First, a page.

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Using Health Insurance Reform to Reduce Disparities in Diabetes Care

Man looks out window in home

Nelson Martinez in his family apartment in Sunnyvale, Calif., on Nov. 25, 2019. Martinez suffers from chronic type 2 diabetes, which had progressed to the point where his toe had to be amputated. Black and Hispanic patients have higher rates of hospitalizations and emergency department use related to complications from diabetes than do other populations. Photo: Carlos Avila Gonzalez/San Francisco Chronicle via Getty Images

Nelson Martinez in his family apartment in Sunnyvale, Calif., on Nov. 25, 2019. Martinez suffers from chronic type 2 diabetes, which had progressed to the point where his toe had to be amputated. Black and Hispanic patients have higher rates of hospitalizations and emergency department use related to complications from diabetes than do other populations. Photo: Carlos Avila Gonzalez/San Francisco Chronicle via Getty Images

Authors
  • Christine Monahan
    Christine Monahan

    Assistant Research Professor, Center on Health Insurance Reforms, Health Policy Institute, McCourt School of Public Policy, Georgetown University

  • Headshot of Jalisa Clark
    Jalisa Clark

    Research Fellow, Center on Health Insurance Reforms, Health Policy Institute, McCourt School of Public Policy, Georgetown University

Authors
  • Christine Monahan
    Christine Monahan

    Assistant Research Professor, Center on Health Insurance Reforms, Health Policy Institute, McCourt School of Public Policy, Georgetown University

  • Headshot of Jalisa Clark
    Jalisa Clark

    Research Fellow, Center on Health Insurance Reforms, Health Policy Institute, McCourt School of Public Policy, Georgetown University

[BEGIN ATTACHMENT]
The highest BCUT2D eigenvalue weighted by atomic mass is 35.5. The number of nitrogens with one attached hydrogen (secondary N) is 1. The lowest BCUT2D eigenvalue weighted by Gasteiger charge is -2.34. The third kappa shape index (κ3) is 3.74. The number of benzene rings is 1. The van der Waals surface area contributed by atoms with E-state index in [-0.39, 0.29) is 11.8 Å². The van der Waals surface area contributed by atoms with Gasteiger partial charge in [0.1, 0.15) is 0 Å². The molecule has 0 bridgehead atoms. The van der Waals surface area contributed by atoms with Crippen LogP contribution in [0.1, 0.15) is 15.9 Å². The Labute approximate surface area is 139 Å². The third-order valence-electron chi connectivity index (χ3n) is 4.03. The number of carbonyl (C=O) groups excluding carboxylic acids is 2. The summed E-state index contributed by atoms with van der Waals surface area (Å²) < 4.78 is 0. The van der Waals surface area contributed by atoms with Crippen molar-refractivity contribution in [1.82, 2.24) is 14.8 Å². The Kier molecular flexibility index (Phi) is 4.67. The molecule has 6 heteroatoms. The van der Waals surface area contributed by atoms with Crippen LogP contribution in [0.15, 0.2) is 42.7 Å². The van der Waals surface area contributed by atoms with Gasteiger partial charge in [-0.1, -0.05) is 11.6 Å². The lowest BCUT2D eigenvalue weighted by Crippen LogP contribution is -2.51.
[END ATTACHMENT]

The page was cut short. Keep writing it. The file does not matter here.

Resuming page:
Toplines
  • Black and Hispanic people in the U.S. have disproportionately higher rates of diabetes and worse outcomes than other groups

  • Many states are working to mitigate the unequal impact of diabetes on communities of color by reducing treatment costs and improving quality of care

Disparities in diabetes prevalence and outcomes between non-Hispanic white people and people of color in the United States are well established. Black and Hispanic patients have higher rates of hospitalizations and emergency department use related to complications from diabetes than do other populations. They also face higher hospital charges for diabetes-related admissions. But, at the same time, Black and Hispanic people are less likely to access new diabetes medications than non-Hispanic whites. One barrier to successfully preventing and managing diabetes is the cost of care: even with insurance, diabetic patients can spend thousands of dollars out-of-pocket on medication, supplies, and health services. These costs can present a particularly significant burden on Black families.

As part of broader initiatives to prioritize health equity, several states and state-based marketplaces are seeking to mitigate the disproportionate impact diabetes has on communities of color by reducing the financial costs of diabetes and promoting better quality care for diabetic patients.

Eliminating Cost Sharing for Diabetes Care and Prevention

Skyrocketing insulin prices have led dozens of states to enact caps on the copayments private health insurers can charge enrollees for insulin — usually $25 to $100 for a 30-day supply. But several state authorities are going further to address financial barriers to care by requiring some insurance plans to eliminate cost sharing for diabetes-related items and services. Although these changes will benefit all enrollees in the plans affected, research suggests lowering cost sharing for evidence-based care can reduce racial health disparities.

Most state authorities have prioritized changes that financially relieve patients while having minimal impact on plans’ actuarial values or premiums (see table below). For instance:

  • Delaware bars all state-regulated plans from imposing cost sharing for insulin pumps, at an estimated monthly premium impact of $0.47
  • California’s marketplace has eliminated cost sharing for diabetes-related education